Kegels are the dental floss of the female pelvis. Keeping these muscles strong and bulked with exercise is a very large pound of prevention that all women of all ages should practice. It makes sense that Kegel exercise prevents prolapse, but medical researchers have yet to answer that question. Other than the single study on the Colpexin device, we are not sure if Kegel exercises prevent or treat pelvic organ prolapse. No other device or Kegel exercise technique has been tested for prolapse treatment. There is plenty of data, by the way, showing that Kegels are good for bladder control and a few studies that show Kegels will give you a stronger orgasm, but none shedding light on whether or not Kegels will hold your vaginal parts in place nor even how best to do Kegels. If you have moderate prolapse, Kegels make pessary use more successful. On the other hand, if you have severe prolapse, it is very unlikely that Kegels will do much to pull your parts back into position, any more than sit-ups would help a large groin hernia.When it comes to Kegels and prolapse, one can only apply a healthy dose of common sense; it is probably very helpful to keep your levator ani muscles in good shape with Kegel exercises.
PELVIC RECONSTRUCTIVE SURGERY
But some women cannot be successfully fit for a pessary, or simply don’t want to use one, in which case the only other alternative is an operation that puts everything back in place. Female pelvic reconstructive surgery is much like hernia surgery in that the goal is to restore support and contour to a body part that is bulging out of normal position, causing pain or disability and interfering with body – image, quality of life or range of motion. And like all reconstructive surgeries, it carries with it the potential for recurrence. Knee repairs may have to be re-done, as might face lifts, rotator cuff repairs and abdominal hernias. But unlike other hernia surgery, pelvic reconstructive surgery involves organs that might turn malignant as a woman ages, highlighting the first argument in favor of the unwritten rule that prolapse surgery should include hysterectomy(removal of the uterus) and/or oophorectomy (removal of the ovaries).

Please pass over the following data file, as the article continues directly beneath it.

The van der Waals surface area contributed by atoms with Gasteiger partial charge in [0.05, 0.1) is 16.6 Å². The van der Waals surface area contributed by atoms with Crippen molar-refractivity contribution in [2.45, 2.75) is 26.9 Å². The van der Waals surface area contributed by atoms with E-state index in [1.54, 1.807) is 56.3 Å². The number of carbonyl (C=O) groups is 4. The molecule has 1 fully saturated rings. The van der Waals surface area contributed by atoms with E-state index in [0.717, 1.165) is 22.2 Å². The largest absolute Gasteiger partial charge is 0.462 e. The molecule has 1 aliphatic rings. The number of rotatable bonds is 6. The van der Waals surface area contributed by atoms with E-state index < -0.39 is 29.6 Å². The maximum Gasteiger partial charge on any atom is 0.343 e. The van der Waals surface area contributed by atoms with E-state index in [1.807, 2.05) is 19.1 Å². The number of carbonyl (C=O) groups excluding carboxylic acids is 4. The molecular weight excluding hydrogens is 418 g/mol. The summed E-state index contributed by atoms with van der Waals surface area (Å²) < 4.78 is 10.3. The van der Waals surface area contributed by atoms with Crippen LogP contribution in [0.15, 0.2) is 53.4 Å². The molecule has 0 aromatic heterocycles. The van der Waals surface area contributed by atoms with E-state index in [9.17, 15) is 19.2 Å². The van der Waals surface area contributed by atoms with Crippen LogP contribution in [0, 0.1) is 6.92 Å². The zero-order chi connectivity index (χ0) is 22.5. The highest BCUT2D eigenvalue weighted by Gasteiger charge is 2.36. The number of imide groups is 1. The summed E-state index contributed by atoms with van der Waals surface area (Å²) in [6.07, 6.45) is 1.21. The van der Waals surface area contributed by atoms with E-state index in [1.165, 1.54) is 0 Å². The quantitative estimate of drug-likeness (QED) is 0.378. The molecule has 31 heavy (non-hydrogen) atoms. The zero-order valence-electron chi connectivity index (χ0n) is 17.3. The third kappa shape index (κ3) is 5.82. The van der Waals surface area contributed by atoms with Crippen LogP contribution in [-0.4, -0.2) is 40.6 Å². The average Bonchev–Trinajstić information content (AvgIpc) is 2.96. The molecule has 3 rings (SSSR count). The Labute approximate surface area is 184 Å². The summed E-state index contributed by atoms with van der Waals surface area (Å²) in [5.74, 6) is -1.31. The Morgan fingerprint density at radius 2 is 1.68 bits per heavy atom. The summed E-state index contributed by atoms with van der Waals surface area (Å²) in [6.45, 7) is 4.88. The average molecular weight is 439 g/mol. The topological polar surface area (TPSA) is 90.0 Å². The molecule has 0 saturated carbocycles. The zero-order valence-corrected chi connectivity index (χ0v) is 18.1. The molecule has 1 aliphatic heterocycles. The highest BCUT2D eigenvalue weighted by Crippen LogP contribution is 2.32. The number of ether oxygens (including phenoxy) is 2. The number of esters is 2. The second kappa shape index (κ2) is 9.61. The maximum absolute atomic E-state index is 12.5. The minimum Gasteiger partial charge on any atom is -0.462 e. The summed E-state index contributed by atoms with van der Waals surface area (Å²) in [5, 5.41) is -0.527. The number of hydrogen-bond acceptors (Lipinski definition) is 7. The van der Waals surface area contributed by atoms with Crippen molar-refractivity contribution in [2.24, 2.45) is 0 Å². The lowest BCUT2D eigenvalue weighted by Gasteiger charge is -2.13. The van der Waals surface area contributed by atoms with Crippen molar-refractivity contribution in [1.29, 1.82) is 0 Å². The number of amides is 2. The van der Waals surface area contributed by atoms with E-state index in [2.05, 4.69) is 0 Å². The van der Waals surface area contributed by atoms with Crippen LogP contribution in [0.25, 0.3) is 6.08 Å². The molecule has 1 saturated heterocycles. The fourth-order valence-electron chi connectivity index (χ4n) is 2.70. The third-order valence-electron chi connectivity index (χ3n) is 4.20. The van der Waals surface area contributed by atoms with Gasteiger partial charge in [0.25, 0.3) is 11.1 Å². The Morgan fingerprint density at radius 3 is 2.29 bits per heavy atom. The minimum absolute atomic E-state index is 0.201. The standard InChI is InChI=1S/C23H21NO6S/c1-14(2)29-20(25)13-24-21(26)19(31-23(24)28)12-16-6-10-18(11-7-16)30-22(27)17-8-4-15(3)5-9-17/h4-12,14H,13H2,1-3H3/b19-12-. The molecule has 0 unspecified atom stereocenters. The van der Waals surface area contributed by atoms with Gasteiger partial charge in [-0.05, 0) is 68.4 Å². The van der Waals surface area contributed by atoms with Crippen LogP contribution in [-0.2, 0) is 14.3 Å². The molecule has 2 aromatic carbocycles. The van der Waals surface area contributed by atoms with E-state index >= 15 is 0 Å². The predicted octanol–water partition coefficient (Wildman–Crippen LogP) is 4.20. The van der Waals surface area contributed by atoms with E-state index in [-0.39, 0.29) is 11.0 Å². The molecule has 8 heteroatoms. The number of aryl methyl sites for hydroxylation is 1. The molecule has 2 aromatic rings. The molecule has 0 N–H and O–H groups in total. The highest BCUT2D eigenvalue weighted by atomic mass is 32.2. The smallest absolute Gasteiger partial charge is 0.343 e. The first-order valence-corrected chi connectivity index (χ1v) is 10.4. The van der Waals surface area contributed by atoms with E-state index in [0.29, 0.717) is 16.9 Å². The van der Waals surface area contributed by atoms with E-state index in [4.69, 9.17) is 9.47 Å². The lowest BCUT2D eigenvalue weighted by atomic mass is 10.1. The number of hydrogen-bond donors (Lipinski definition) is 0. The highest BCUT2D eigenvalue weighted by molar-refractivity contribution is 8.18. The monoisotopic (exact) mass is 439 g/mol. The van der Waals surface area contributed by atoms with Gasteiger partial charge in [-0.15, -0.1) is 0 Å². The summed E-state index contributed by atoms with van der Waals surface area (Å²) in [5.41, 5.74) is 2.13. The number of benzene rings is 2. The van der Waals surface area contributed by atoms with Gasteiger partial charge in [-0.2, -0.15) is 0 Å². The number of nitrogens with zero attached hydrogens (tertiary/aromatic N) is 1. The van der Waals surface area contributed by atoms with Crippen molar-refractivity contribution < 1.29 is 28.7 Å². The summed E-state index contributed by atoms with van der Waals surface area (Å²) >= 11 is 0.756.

Traditional gynecologic training is predicated on the notion that the uterus is only good for childbearing, and that the uterus and ovaries should be removed at the time of any gynecologic surgery in any woman over age 45 since she is unlikely to bear more children and removal of the gynecologic organs will prevent cancer. The average woman has a 2-3% lifetime risk of uterine or ovarian cancer, both of which peak in incidence around age 60. And with no reliable screening test for ovarian cancer, it is obvious why gynecologic tradition favors hysterectomy and removal of ovaries if you are close to or already in menopause (average age 51), when the ovaries stop producing eggs and estrogen. If the ovaries aren’t doing anything, why not remove them and reduce the woman’s cancer risks? Ovarian cancer is an aggressive, difficult to diagnose, high mortality cancer, with post-diagnosis morbidity and mortality similar to that of melanoma and pancreatic cancer. By the time you have symptoms, ovarian cancer is typically in an advanced stage. Women with increased gynecologic cancer risks (personal history of breast cancer, strong family history of colon, breast or ovarian cancer, BRCA gene positive women, exposure to high dose radiation or DES) have up to a 50% risk of gynecologic cancer and often welcome the opportunity to take care of two health concerns at once. Whether average or high risk, this cancer concern is the most salient of pro-hysterectomy arguments and deserves thoughtful consideration by any woman undergoing prolapse surgery.